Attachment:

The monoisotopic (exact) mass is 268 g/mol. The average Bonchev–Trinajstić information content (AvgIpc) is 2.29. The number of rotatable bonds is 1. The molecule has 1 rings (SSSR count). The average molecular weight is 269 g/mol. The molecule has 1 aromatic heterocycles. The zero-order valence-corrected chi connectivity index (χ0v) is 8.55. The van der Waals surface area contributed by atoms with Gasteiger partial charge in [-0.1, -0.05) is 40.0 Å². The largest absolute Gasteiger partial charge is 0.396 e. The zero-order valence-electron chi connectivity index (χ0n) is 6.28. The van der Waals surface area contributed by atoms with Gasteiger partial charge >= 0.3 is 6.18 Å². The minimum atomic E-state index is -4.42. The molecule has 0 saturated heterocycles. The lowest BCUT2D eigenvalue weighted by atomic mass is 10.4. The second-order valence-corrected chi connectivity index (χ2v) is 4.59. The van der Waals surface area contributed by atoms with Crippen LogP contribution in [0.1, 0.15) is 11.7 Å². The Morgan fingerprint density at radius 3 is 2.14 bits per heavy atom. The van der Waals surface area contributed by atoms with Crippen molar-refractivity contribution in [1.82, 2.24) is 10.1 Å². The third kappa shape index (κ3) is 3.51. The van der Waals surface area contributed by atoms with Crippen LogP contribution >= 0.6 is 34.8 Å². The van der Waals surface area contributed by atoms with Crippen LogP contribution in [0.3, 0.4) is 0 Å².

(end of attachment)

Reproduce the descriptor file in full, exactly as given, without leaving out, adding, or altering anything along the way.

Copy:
The monoisotopic (exact) mass is 268 g/mol. The average Bonchev–Trinajstić information content (AvgIpc) is 2.29. The number of rotatable bonds is 1. The molecule has 1 rings (SSSR count). The average molecular weight is 269 g/mol. The molecule has 1 aromatic heterocycles. The zero-order valence-corrected chi connectivity index (χ0v) is 8.55. The van der Waals surface area contributed by atoms with Gasteiger partial charge in [-0.1, -0.05) is 40.0 Å². The largest absolute Gasteiger partial charge is 0.396 e. The zero-order valence-electron chi connectivity index (χ0n) is 6.28. The van der Waals surface area contributed by atoms with Gasteiger partial charge >= 0.3 is 6.18 Å². The minimum atomic E-state index is -4.42. The molecule has 0 saturated heterocycles. The lowest BCUT2D eigenvalue weighted by atomic mass is 10.4. The second-order valence-corrected chi connectivity index (χ2v) is 4.59. The van der Waals surface area contributed by atoms with Crippen LogP contribution in [0.1, 0.15) is 11.7 Å². The Morgan fingerprint density at radius 3 is 2.14 bits per heavy atom. The van der Waals surface area contributed by atoms with Crippen molar-refractivity contribution in [1.82, 2.24) is 10.1 Å². The third kappa shape index (κ3) is 3.51. The van der Waals surface area contributed by atoms with Crippen LogP contribution >= 0.6 is 34.8 Å². The van der Waals surface area contributed by atoms with Crippen LogP contribution in [0.3, 0.4) is 0 Å².